This blog post is about what I did and what thoughts came to mind on my three-month long ERASMUS+ internship at Pixalytics which began in July and ends this week.
During my first week at Pixalytics, after being introduced to the Plymouth Science Park buildings and the office, my first task was to get a basic understanding of what remote sensing is actually about. With the help of Sam and Andyâ€™s book, Practical Handbook of Remote Sensing, that was pretty straightforward.
As the words suggest, remote sensing is the acquisition of data and information on an object without the need of being on the site. It is then possible to perform a variety of analysis and processing on this data to better understand and study physical, chemical and biological phenomena that affect the environment.
I soon realized that quite a lot of programming was involved in the analysis of satellite data. In my point of view, though, some of the scripts, written in IDL (Interactive Data Language), were not as fast and efficient as they could be, sometimes not at all. With that in mind, I decided to rewrite one of the scripts, turning it into a C program. This allowed me to get a deeper understanding of satellite datasets formats (e.g. HDF, Hierarchical Data Format) and improve my overall knowledge of remote sensing.
While IDL, a historic highly scientific language for remote sensing, provides a quick way of writing code, it has a number of glaring downsides. Poor memory management and complete lack of strictness often lead to scripts that will easily break. Also, itâ€™s quite easy to write not-so-pretty and confusing spaghetti code, i.e., twisted and tangled code.
Writing C code, on the other hand, can get overly complicated and tedious for some tasks that would require just a few lines in IDL. While it gives the programmer almost full control of whatâ€™s going on, some times itâ€™s just not worth the time and effort.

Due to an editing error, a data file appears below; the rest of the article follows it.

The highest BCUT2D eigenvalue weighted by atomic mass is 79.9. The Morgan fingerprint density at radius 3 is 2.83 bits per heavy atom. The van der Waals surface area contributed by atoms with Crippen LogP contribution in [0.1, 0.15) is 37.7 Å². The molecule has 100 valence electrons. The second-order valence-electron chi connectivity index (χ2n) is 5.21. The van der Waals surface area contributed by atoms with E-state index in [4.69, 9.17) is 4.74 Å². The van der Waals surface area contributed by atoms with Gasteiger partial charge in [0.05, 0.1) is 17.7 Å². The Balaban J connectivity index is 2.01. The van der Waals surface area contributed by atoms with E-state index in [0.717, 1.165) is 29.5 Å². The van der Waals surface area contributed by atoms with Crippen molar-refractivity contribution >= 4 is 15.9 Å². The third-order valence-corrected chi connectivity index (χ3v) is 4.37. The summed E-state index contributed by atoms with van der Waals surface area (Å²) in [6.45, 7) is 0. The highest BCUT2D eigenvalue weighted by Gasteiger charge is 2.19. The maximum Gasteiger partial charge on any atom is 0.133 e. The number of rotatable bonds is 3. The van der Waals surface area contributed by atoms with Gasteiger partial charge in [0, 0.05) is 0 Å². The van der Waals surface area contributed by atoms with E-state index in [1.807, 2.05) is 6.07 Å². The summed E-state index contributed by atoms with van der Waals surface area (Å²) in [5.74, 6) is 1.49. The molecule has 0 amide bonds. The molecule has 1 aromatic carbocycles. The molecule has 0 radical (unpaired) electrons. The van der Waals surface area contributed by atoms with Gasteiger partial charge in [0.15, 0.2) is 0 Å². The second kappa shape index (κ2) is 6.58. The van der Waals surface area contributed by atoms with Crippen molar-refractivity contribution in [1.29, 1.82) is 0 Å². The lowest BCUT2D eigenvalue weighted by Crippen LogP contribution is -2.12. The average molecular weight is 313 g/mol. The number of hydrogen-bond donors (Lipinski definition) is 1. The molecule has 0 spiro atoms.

Instead, I chose to rewrite the scripts in Python which I found to be quite a good compromise. Indentation can sometimes be a bit annoying, and coming from other languages the syntax might seem unusual, but its great community and the large availability of modules to achieve your goals in just a few lines really make up for it.
During my internship there was also time for events inside the Science Park such as the Hog Roast, and events outside as well when I participated at the South-West England QGIS User Group meeting in Dartmoor National Park. While it is not exactly about remote sensing, but more on the Geographic Information System (GIS) topic it made me realize how much I had learned on remote sensing in my short time at Pixalytics, I was able to exchange my opinions and points of view with other people that were keen on the subject.
A side project Iâ€™ve been working on in my final weeks was looking at the world to find stunning, interesting (and possibly both) places on Earth to make postcards from – such as one at the top of the blog. At times, programming and scientific research reads can get challenging and/or frustrating, and itâ€™s so relaxing to just look at and enjoy the beauty of our planet.
It is something that anyone can do as it takes little knowledge about remote sensing. Free satellite imagery is available through a variety of sources; what I found to be quite easy to access and use was imagery from USGS/NASA Landsat-8 and ESA Sentinel-2. It is definitely something I would recommend.
Finally, I want to say â€śthank youâ€ť to Sam and Andy, without whom I would have never had the opportunity to get the most out of this experience, in a field in which Iâ€™ve always been interested into, but had never had the chance to actually get my hands on.
Blog written by Davide Mainas on an ERASMUS+ internship with Pixalytics via the Tellus Group.